Do you like non-fiction? My winter picks!
*Originally posted January 18th 2019*
I gravitate toward non-fiction, but I love a good novel!
Where did I get these books? One was a gift, one was meant to be given as a gift, two were purchased on-line via Amazon, one was purchased at the quaint “Book Shop” in Beverly Farms, MA, and finally, one was purchased, used, from a TAUNY Folkstore in Canton, NY.
A Frenchwomen for All Seasons touts the lifestyle of the worldly Mirielle Giuliano and her recipes for healthy living.
They don’t make ’em like this anymore…6th edition, published in 1900. Found at TAUNY shop in Canton, NY.
Eben Holdenby Irving Bacheller, a graduate of St. Lawrence University, was a national bestseller in 1900. It chronicles the life of a Vermont boy who loses his parents and is taken to his new family, in northern New York, by a wise old backwoodsman named Eben Holden. Holden is like a fairygrandfather to Bill and flits in and out of it as Bill comes of age during the Civil War. It gives one some sense of 19th century New York State “North Country” life but not as much as I was looking for. There is a corny love story involved and also some descriptive scenes from the Battle of Bull Run that Bill experiences. I love anything to do with northern New York history and culture, including the bookFarmer Boy by Laura Ingalls Wilder.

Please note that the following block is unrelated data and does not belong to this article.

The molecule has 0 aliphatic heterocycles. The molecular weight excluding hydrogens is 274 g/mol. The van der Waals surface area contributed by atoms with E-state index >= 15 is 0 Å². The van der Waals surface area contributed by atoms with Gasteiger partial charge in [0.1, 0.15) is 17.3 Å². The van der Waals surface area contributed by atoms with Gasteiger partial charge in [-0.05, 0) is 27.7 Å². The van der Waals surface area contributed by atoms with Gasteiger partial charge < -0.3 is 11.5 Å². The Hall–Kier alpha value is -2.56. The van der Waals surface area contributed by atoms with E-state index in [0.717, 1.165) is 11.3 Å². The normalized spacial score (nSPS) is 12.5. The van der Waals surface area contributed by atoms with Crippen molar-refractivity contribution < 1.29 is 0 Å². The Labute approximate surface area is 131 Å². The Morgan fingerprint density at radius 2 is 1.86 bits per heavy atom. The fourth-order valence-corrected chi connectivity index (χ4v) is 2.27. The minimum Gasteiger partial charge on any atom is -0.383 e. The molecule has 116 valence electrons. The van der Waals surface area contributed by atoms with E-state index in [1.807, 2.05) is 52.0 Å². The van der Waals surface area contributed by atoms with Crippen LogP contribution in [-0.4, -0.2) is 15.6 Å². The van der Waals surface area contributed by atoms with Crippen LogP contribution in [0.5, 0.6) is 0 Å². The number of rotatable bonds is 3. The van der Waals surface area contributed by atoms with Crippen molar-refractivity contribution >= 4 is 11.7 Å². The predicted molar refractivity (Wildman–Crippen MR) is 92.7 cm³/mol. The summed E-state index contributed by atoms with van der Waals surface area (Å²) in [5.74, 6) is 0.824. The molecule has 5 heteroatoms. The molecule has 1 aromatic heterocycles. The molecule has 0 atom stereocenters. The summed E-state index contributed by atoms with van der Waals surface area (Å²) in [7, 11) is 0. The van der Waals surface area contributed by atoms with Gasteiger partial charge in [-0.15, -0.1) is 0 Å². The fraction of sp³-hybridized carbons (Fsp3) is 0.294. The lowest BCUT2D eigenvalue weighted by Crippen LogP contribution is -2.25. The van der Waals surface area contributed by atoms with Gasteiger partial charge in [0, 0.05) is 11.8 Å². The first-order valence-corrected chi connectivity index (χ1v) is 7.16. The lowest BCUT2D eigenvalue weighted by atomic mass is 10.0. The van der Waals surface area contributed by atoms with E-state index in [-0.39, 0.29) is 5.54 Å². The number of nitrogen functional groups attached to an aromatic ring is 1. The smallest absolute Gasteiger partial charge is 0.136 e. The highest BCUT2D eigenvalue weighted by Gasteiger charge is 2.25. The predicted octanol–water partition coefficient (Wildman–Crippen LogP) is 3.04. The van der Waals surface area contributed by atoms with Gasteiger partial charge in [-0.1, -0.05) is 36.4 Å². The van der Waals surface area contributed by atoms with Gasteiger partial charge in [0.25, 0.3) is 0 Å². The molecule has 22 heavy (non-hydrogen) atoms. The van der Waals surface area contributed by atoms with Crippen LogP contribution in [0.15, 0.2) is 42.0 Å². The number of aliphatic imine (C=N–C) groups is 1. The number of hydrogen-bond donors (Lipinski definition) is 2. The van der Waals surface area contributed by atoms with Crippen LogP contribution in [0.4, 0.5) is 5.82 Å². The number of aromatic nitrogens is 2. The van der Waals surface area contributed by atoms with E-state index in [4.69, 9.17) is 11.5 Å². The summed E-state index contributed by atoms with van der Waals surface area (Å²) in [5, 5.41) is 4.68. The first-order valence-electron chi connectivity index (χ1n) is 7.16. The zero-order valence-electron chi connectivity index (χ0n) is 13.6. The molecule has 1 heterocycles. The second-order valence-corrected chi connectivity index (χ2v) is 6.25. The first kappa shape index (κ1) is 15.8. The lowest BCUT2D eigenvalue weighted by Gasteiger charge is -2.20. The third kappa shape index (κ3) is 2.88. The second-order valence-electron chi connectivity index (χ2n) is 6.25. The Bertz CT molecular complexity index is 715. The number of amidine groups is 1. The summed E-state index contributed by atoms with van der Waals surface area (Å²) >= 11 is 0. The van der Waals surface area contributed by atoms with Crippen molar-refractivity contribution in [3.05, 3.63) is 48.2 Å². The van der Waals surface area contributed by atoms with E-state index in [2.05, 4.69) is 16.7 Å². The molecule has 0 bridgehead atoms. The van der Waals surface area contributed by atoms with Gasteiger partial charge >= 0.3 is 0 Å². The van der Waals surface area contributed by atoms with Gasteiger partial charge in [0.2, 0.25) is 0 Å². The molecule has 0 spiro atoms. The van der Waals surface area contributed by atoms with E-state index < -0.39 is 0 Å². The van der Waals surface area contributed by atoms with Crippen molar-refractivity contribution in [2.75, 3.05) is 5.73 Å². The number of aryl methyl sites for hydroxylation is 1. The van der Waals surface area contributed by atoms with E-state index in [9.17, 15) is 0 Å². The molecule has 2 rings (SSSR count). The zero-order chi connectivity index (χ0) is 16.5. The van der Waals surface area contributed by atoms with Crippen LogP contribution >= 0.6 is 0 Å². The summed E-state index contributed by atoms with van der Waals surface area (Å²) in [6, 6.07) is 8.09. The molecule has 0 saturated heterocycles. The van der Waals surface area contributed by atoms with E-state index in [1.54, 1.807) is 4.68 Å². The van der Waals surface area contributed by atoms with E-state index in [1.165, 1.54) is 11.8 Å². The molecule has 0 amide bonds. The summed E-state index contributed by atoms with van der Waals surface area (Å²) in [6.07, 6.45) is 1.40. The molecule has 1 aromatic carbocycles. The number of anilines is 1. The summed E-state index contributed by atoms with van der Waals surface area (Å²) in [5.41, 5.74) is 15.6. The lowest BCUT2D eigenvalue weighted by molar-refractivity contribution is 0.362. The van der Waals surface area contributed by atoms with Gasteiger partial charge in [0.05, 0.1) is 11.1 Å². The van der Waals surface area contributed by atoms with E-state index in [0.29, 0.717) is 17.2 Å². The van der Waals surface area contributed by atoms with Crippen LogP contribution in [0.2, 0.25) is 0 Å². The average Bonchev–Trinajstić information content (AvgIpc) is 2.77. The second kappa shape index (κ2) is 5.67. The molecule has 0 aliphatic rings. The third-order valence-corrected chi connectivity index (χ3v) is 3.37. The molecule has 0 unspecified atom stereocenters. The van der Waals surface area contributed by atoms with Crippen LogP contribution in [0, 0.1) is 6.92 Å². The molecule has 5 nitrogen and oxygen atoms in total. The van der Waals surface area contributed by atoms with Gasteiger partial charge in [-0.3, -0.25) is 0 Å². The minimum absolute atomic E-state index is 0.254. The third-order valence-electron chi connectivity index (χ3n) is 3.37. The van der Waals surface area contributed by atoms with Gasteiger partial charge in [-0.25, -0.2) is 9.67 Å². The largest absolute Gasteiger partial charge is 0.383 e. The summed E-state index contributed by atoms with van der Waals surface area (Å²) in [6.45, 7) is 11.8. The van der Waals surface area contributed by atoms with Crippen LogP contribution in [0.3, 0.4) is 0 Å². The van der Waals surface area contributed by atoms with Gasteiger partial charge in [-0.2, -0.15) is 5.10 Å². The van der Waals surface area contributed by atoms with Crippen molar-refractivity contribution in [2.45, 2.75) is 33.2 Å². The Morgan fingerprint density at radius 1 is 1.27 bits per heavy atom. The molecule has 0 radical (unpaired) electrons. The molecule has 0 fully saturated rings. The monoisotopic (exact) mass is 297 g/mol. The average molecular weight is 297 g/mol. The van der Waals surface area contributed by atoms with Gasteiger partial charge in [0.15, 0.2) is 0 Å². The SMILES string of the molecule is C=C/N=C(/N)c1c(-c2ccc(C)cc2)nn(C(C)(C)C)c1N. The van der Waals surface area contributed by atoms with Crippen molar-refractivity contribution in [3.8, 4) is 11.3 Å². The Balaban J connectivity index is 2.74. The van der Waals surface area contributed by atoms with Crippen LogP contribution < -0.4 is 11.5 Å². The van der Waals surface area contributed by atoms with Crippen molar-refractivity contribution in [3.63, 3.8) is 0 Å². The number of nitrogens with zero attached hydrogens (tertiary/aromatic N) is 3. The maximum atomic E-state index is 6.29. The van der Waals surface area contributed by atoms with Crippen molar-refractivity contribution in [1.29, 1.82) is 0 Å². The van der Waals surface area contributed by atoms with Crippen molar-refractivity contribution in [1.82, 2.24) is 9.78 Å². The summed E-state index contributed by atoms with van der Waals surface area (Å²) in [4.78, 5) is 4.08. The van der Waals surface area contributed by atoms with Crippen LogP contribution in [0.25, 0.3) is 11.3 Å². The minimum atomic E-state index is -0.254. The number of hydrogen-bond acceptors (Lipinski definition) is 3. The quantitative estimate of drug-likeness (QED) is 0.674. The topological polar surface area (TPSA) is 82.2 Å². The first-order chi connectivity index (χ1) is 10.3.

Jay and Lyerly’s important source for teachers. Purchased via Amazon.com.
Bethany Jay is a popular History professor at Salem State University in Salem, MA. She is the co-editor of Understanding and Teaching American Slavery which explores challenges and ideas for teaching the history of American slavery in the classroom. I believe there are 19 essays on content, sources, and strategies for teaching this defining part of American history.
Victoria’s Daughter’s appears to be a gossipy account of Queen Victoria’s lame parenting skills, which, surprise, produced dysfunctional children. Reminds me of another famous British queen.
These Truths, by Jill Lepore, is this prolific author’s latest endeavor. Here she tries her hand at a rehash of all of American History starting with Columbus’ claim of the Americas on behalf of Spain. She is simply an amazing researcher, writer, historian and professor. I wish I could meet her–unlike some historians, she does not seem snobby or elitist. I picked this book up at the lovely Book Shop in Beverly Farms, MA.
Finally, I picked up The Lowells of Massachusetts because I too am researching another famous American family, the Huntington’s of Norwich, CT. I am in the beginning stages of a book on them–or at least one branch of their huge family. Thus, although I have no compelling interest in the Lowells, I do have an interest in Sankovich’s writing style and note taking skills.